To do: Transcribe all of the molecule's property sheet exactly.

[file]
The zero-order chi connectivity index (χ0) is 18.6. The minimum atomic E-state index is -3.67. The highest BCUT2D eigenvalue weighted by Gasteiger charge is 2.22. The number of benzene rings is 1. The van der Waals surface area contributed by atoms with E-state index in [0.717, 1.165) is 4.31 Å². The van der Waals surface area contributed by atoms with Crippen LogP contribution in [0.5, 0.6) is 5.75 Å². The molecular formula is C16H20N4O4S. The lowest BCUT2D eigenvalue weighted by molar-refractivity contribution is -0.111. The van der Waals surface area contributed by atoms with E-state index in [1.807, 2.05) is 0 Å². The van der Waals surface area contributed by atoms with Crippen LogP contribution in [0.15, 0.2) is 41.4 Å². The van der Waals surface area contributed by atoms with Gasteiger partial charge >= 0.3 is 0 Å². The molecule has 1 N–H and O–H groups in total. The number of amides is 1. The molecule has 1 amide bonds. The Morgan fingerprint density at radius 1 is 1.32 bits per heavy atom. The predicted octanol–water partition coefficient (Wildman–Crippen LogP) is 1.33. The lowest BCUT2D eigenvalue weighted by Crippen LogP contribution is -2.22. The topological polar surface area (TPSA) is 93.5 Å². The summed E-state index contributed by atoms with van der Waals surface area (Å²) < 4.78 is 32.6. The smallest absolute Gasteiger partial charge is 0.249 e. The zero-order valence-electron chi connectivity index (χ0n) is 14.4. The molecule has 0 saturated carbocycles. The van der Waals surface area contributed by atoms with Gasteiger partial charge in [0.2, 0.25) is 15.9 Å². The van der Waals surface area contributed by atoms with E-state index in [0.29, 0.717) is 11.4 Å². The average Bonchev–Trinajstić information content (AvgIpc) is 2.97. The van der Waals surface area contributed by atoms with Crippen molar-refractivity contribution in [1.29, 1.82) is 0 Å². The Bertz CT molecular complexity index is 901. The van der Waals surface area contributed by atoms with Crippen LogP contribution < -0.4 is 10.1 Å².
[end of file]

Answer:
The zero-order chi connectivity index (χ0) is 18.6. The minimum atomic E-state index is -3.67. The highest BCUT2D eigenvalue weighted by Gasteiger charge is 2.22. The number of benzene rings is 1. The van der Waals surface area contributed by atoms with E-state index in [0.717, 1.165) is 4.31 Å². The van der Waals surface area contributed by atoms with Crippen LogP contribution in [0.5, 0.6) is 5.75 Å². The molecular formula is C16H20N4O4S. The lowest BCUT2D eigenvalue weighted by molar-refractivity contribution is -0.111. The van der Waals surface area contributed by atoms with E-state index in [1.807, 2.05) is 0 Å². The van der Waals surface area contributed by atoms with Crippen LogP contribution in [0.15, 0.2) is 41.4 Å². The van der Waals surface area contributed by atoms with Gasteiger partial charge >= 0.3 is 0 Å². The molecule has 1 N–H and O–H groups in total. The number of amides is 1. The molecule has 1 amide bonds. The Morgan fingerprint density at radius 1 is 1.32 bits per heavy atom. The predicted octanol–water partition coefficient (Wildman–Crippen LogP) is 1.33. The lowest BCUT2D eigenvalue weighted by Crippen LogP contribution is -2.22. The topological polar surface area (TPSA) is 93.5 Å². The summed E-state index contributed by atoms with van der Waals surface area (Å²) < 4.78 is 32.6. The smallest absolute Gasteiger partial charge is 0.249 e. The zero-order valence-electron chi connectivity index (χ0n) is 14.4. The molecule has 0 saturated carbocycles. The van der Waals surface area contributed by atoms with Gasteiger partial charge in [0.2, 0.25) is 15.9 Å². The van der Waals surface area contributed by atoms with E-state index in [0.29, 0.717) is 11.4 Å². The average Bonchev–Trinajstić information content (AvgIpc) is 2.97. The van der Waals surface area contributed by atoms with Crippen molar-refractivity contribution in [1.29, 1.82) is 0 Å². The Bertz CT molecular complexity index is 901. The van der Waals surface area contributed by atoms with Crippen LogP contribution < -0.4 is 10.1 Å².